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Bible Studies for Life Lesson for Oct. 10: Why ‘Good’ Isn’t Good Enough
Catherine Painter, Raleigh, speaker, author
September 22, 2010
3 MIN READ TIME

Bible Studies for Life Lesson for Oct. 10: Why ‘Good’ Isn’t Good Enough

Bible Studies for Life Lesson for Oct. 10: Why ‘Good’ Isn’t Good Enough
Catherine Painter, Raleigh, speaker, author
September 22, 2010

Focal Passages: Isaiah
5:20-23; 6:1-8; Romans 3:21-26

Bob sat writing a contract
for the cost of painting our house. As he prepared to leave, I said, “Bob, have
you made a contract with God about where you’ll spend eternity?”

He
answered, “I never gave it a thought.”

“Suppose you die tonight,
and God asks, ‘Why should I let you into my heaven?’ What will you say?”

He paused. “I suppose I’ll say,
‘Because of my good life.’ Every year I send a check to my former high school.
It makes me feel so good.”

I said, “Bob, I have good
news for you. May I share why living a good life isn’t good enough to earn
heaven?”

He agreed. I explained that
the Bible says, “For all have sinned and come short of the glory of God” (Rom.
3:23). Then I shared how he might be saved.

Today’s tolerant society
labels everything relative. Unfortunately, society often absorbs Satan’s ways.
As Joni Eareckson Tada said, “We live today in a world in which the thing that
was once unthinkable becomes tolerable. And then acceptable. And then legal.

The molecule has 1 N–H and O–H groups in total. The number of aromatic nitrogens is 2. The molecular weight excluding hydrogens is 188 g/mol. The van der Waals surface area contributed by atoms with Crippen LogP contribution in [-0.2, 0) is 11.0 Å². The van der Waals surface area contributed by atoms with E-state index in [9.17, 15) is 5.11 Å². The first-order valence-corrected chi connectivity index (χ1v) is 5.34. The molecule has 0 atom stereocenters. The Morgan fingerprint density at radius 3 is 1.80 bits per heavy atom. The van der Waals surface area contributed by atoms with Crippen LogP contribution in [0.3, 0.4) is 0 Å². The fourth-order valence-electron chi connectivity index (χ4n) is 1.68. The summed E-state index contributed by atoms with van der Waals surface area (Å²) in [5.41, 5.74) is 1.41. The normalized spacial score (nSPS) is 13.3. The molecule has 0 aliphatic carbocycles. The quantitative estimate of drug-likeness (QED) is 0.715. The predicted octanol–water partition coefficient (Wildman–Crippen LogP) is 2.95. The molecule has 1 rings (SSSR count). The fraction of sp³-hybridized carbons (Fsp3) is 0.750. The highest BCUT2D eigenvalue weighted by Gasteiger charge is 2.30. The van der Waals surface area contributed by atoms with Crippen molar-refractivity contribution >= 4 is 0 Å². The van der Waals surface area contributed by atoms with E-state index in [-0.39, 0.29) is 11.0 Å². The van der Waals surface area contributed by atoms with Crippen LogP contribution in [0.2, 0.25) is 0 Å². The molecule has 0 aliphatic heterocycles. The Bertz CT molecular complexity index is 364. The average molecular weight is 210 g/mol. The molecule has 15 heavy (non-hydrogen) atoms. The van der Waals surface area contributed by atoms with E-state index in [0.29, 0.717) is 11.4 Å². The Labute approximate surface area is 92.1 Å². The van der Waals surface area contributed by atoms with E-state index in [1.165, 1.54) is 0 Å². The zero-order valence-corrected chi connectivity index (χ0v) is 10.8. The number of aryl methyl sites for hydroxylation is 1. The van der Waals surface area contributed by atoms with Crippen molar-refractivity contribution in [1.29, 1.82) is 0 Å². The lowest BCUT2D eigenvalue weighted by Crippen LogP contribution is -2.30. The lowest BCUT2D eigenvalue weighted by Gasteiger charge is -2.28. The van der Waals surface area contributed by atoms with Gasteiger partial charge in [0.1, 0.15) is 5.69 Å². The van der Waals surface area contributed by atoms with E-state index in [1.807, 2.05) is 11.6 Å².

And then applaudable.”

Today, sin is labeled a
natural or socially inherited tendency, but God calls sin an act of asserting
one’s will above the will of God. In our Scripture (Isa. 6:1-8), the prophet
described three aspects of his vision of God in the Temple.

When Isaiah saw God high and
lifted up; he saw himself defiled; and, once forgiven, he saw a world in need.
Comparing his holiness to God’s, Isaiah cried, “Woe is me, for I am a man of
unclean lips” (v. 7).

God heard, cleansed Isaiah’s
lips, and forgave his sin. Immediately, Isaiah saw a sinful world. When God
asked, “Who should I send? Who will go for Us?” Isaiah answered, “Here I am.
Send me” (v. 8).

Isaiah’s vision rebukes our
generation for its easygoing attitude toward sin, from pulpit to pew. Edmund
Fuller has suggested that our advice to the woman taken in adultery and brought
to Christ would be, “Neither do I condemn you; go and sin some more.”

After Bob prayed to receive
Christ, he said, “For the first time, I realize that my girl is lost … but
she won’t be anymore.”

You and I may never cross
the ocean to lead someone to Christ. But God is asking, “Will you cross the
street?”